In the month leading up to July 24, it posted 2,616 tweets; of those, 2,245 were retweets, a rate of 85 percent. Like @46616C7365, it is functionally anonymous, providing no verifiable information about the user. It appears to be a political influence account, probably set up with some degree of automation.
These accounts are focused on German politics; as such, their amplification of the #Merkelleaks hashtag is understandable. More striking is the attention paid to the hashtag by a cluster of pro-Kremlin accounts, which largely post in English or Russian, and which focus on other areas, notably the United States and Ukraine.
One of these pro-Kremlin accounts, called @MPreobrazenskij, for example, retweeted 14 posts with the #Merkelleaks hashtag in the space of just over four minutes, from 23:35:18 to 23:39:22 UTC (01:35:18 to 01:39:22 Berlin time).
This account retweets — in Russian, English, or German — a mixture of anti-migrant, anti-Merkel, pro-Russian, and anti-Ukrainian tweets.
@StormBringer15 was created on July 1, 2014. By July 24, 2017, it had posted 242,000 tweets, at an average rate of 216 per day. As of July 24, over 90 percent of its most recent posts were retweets, although, strangely, the only posts it made since April 18 were automated posts about its Twitter following:
@wavetossed joined Twitter in February 2011, but only began tweeting on a large scale in February 2014. It posted a total of 255 tweets between 2011 and the end of January 2014. By July 24, 2017, it had posted 298,000 tweets, at an average rate of 240 per day; every one of its most recent 200 posts was a retweet.
Both @StormBringer15 and @wavetossed appear to be largely automated; both are strongly pro-Russian. In a machine scan @DFRLab conducted for November 2016, they were among the most active German-language amplifiers of Kremlin broadcasters RT and Sputnik.
The #Merkelleaks hashtag was thus boosted by a combination of largely German-focused political accounts, and by a number of accounts whose main activity appears to be amplifying pro-Kremlin messaging.
One other account stands out: an account called @equitsia, which tweeted twice on #Merkelleaks:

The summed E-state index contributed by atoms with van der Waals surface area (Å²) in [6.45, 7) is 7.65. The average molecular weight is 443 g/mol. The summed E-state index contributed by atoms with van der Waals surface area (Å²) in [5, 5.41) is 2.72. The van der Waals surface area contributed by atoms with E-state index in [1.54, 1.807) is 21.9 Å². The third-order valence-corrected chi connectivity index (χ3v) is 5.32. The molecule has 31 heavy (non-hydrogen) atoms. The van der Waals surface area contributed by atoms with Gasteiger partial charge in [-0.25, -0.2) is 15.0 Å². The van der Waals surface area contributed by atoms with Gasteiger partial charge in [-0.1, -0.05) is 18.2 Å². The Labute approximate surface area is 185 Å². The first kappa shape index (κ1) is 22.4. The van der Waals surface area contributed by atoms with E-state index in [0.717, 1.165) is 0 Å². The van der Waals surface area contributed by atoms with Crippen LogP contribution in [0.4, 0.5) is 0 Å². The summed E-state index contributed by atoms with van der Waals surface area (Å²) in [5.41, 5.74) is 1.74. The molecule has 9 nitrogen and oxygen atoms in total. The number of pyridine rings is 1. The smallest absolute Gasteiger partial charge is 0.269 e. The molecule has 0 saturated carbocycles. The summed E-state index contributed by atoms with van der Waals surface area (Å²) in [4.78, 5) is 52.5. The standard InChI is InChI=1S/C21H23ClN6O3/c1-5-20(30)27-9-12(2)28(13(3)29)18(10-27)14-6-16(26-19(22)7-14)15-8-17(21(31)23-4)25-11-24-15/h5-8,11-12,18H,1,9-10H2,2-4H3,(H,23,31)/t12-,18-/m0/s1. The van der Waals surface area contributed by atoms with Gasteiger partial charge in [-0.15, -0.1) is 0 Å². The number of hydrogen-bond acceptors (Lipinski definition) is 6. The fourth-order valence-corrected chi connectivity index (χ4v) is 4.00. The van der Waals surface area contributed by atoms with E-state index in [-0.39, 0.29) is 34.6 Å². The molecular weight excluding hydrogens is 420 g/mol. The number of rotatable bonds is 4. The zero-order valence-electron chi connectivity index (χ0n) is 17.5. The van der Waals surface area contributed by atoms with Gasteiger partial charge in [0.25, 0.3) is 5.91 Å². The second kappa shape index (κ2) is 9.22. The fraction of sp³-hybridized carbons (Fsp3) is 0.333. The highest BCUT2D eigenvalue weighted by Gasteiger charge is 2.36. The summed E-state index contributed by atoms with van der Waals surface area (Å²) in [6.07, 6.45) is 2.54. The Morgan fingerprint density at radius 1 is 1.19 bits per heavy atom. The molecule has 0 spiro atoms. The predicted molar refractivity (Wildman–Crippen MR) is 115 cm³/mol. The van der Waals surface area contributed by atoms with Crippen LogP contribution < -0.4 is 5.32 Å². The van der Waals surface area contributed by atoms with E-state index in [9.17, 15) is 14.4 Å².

@equitsia (SIA equitsia) is listed as a Latvian-based wealth management company, headed by a German called Bruck M. Kimmerle. The same name is linked to a Twitter feed handled @widerstandsnetz (“resistance net”), which gives a location in Berlin, but whose tweets are protected.
Facebook and VK
The leak-related hashtags also had some limited traffic on Facebook and VK. The pattern was similar to that on Twitter: #Merkelleaks was chiefly used by far-right accounts, while #Schulzleaks and #CDUleaks were used for humor.
The SPD youth wing was involved, this time on #Schulzleaks, posting a mock CDU campaign leak claiming that if Schulz won, baby seals and unicorns would die out, among other catastrophes:
The same humorists also drove traffic on #CDUleaks:
#Merkelleaks was the only hashtag used in anger. On March 18, a Facebook user called Widerstand.berlin shared a post headlined, “Merkel is dead,” using the WikiLeaks tweet and Merkel’s first awkward meeting with U.S. President Donald Trump to predict her political collapse.
The Widerstand account uses the same avatar image — a hand in the colors of the German flag — as @widerstandsnetz on Twitter.
The same account shared, in January, an article from the notorious fake-news site anonymous.ru (which the @DFRLab analyzed here) claiming that Merkel’s doctorate degree is a fake. Again, it used the hashtag #Merkelleaks:
Bruck M Kimmerle — the man who is listed as the head of SIA equitsia, who is therefore associated with the #Merkelleaks hashtag on Twitter as mentioned above, and whose name is the screen name of the @widerstandsnetz Twitter account — also shared these posts. Kimmerle is active both on Facebook and VK, where he calls on users to “kill Facebook.”
The use of #Merkelleaks on Facebook and VK therefore appears centered on a small community of accounts that includes Kimmerle, who has crossover reach onto Twitter via the @widerstandsnetz and @equitsia handles.
A number of conclusions can be drawn from this analysis. First, the cluster of BTleaks websites appears unrelated to German politics. The association with those web addresses is likely to be coincidental; it is more likely that these sites are connected to the automotive world in Florida.
Second, WikiLeaks remains a key, and keenly-watched, influencer. It played a significant and controversial role in the U.S. election, targeting Clinton with a sustained flow of leaks; its influence, especially among far-right and pro-Kremlin users, is significant.
Finally, only the #Merkelleaks hashtag has elicited genuine interest so far, and primarily in far-right and/or pro-Kremlin circles. These appear to be the constituencies that are keenest on propagating any leaks; they can be expected to drive traffic on any genuine leaks that can be portrayed as harmful to Merkel. Nevertheless, their reach is small.
Ben Nimmo is Senior Fellow for Information Defense at the Atlantic Council’s Digital Forensic Research Lab (@DFRLab).